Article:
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Red Leaves and the Living Token Kindle Edition
|Length: 338 pages||Word Wise: Enabled||Enhanced Typesetting: Enabled|
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Top Customer Reviews
There is a lot of originality in this dark tale. Burrell writes very well, and with a great deal of invention. I can only find any significant fault in the concentration demanded of the reader. A little more description of each character on first appearance, or an index of characters profiles and key locations, would have helped me. My poor memory, alongside my tendency to skim read, are certainly much of my problem and so I really don't wish to labour the point.
This nice mix of quirky new and well-worn fantasy elements gives plenty of scope to build for ourselves onto the scenery of Burrell's adventure. In my mind, the story emerged as a sort of future-time "scripture" story written in contemporary style. Indeed we have distant absent "gods" or, even if not, certainly their disciples. The "Reds", or rather their legends, are clear reflections of higher power. There are big evil spirits, we never quite know, casting "devil" shadows over the remaining influences of the arborescent Reds. Might the evil be human?
Much of the story suggests that we are reading an epic from a dystopian age, a time of decay from former more civilised times. Some of this strange world's locations seem almost medieval in design, evocative of a new dark age. The token, the sought object of the quest, is in my mind a mystical artefact left over from a more advanced past. I guess a sequel will answer more questions. I will be disappointed if it isn't soon forthcoming.Read more ›
I read this book right after reading The Hunger Games, by Suzanne Collins and I was amazed at the clever way the author, Ben Burrell, hooked me into the story. And the action/adventure that follows was as engrossing as The Hunger Games saga. I (the reader) felt compelled by the (honest) emotions of the characters and their stories. I could hardly set the book down and thoroughly enjoyed every minute of it!
This is a fantastic book for young teenagers struggling with their own sense of themselves and the world about them. It shows the world in a different light and tells a universal story of the desire for acceptance, the desire for life. It is absolutely an amazing read!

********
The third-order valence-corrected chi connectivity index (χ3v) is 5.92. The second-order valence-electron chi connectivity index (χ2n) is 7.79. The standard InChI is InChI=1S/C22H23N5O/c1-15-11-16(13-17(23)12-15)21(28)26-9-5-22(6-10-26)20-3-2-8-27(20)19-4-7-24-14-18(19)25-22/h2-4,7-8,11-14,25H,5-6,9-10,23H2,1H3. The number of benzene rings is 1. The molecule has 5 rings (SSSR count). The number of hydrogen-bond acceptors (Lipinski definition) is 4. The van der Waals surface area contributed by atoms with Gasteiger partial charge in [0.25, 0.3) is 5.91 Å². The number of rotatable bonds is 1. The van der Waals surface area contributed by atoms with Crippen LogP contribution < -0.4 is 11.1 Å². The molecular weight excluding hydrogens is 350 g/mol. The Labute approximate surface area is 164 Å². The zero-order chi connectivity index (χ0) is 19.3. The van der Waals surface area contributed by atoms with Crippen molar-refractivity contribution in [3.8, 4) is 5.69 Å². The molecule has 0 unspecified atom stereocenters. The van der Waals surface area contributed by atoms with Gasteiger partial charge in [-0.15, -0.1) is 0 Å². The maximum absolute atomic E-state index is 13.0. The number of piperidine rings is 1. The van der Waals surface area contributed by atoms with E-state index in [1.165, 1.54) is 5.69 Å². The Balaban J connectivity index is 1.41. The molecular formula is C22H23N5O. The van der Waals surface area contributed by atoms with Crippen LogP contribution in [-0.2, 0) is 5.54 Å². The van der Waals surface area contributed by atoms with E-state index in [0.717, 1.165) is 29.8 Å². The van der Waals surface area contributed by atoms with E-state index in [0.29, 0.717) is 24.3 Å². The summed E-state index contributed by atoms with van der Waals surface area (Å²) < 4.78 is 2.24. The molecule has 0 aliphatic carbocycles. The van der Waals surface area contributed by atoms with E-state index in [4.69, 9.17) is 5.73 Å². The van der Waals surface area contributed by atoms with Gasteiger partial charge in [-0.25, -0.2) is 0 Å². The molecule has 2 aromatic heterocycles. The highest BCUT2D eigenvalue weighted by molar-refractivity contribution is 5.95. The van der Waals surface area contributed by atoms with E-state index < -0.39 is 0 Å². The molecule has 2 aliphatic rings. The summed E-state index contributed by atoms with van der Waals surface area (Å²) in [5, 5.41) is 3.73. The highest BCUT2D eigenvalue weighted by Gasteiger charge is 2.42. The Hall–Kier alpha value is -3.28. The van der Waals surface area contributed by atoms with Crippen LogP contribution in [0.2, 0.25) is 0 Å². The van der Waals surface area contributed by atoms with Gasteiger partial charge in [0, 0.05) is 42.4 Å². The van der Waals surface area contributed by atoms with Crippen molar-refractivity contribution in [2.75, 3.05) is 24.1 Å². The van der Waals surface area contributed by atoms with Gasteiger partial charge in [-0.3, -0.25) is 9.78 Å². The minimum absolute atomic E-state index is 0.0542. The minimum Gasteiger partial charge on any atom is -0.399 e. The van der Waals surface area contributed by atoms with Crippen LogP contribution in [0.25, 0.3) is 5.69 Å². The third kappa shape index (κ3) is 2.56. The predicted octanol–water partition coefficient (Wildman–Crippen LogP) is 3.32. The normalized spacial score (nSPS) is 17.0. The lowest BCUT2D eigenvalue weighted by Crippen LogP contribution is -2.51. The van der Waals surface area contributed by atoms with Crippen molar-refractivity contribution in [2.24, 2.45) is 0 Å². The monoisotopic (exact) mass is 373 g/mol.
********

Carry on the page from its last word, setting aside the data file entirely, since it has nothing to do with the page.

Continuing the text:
Red Leaves was originally written as a screenplay with the goal of a CG production in mind. The cover shows off the skill that the characters can be rendered in and if it ever happens I will be eager to see it. The story follows the journey of a young man, who is terminally ill, seeking a cure for his condition. When his nurse takes him to find the mythical Red for a cure without his father's permission a journey with far reaching consequences is begun.
The characters were interesting, but an index would have been helpful at the beginning. I had trouble keeping the races straight at first, having to flip to the beginning to keep things straight. Honestly that is not an uncommon experience for me when starting a new series with original species. I really liked the young boy's father and his dedication to finding his son, the abilities he develops are also fantastic.
The whole story following the Token and the temple that can be reached using it has a ton of potential. The only issue is the sudden stop at the end of this book. There is obviously more to come, but there was very little resolution for the book. I really am not a fan of cliffhanger endings so that was a bit of a negative for me, but not something that deducts from the story overall. I believe the second book should be out soon and hopefully it will continue to keep the strength of the story going.
Review copy received from the author.
Most Recent Customer Reviews
Red Leaves and the Living Token started off kind of slow but once the story gets going, you can't put the book down. Read morePublished 11 months ago by spacechick365
Rieth is a land filled with three creatures: Zo, Bota, and Petra. The Zo are furry, mammal like creatures, bota are plant like creatures, and the Petra are similar to rocks. Read morePublished 24 months ago by JBronder Book Reviews
Too many grammar and punctuation errors; this book reads like a rough draft. I enjoyed the story line, but probably will not read another because of distractions from so many... Read morePublished on May 19, 2014 by R. Kelley
I received a complimentary copy of this book in order to review it. I assume the final edition had much better editing. Read morePublished on March 21, 2014 by Pat1360
I just started reading this and was curious as to what others thought about it. So far I just have this to offer for those who will be reading it or are now and are having... Read morePublished on May 2, 2013 by Kindle Customer
This is part of a fantasy story for children which ends with a lot of unanswered questions for the next part. Read morePublished on January 30, 2013 by Teritree001971
I won this in a First Reads Giveaway.
Recommend: For those fantasy lovers looking for something different
Pros: Original character races; action and suspense;... Read more
Emret, thirteen, is terminally ill. Confined to a wheelchair and in the hospital for what will be his final care, he is hardly the archetype of a superhero. Read morePublished on December 11, 2012 by Sandra Iler Kirkland
I used to be an avid reader of Fantasy and Science Fiction but have moved away from the genre in more recent decades. Read morePublished on December 8, 2012 by Linda Parkinson-Hardman
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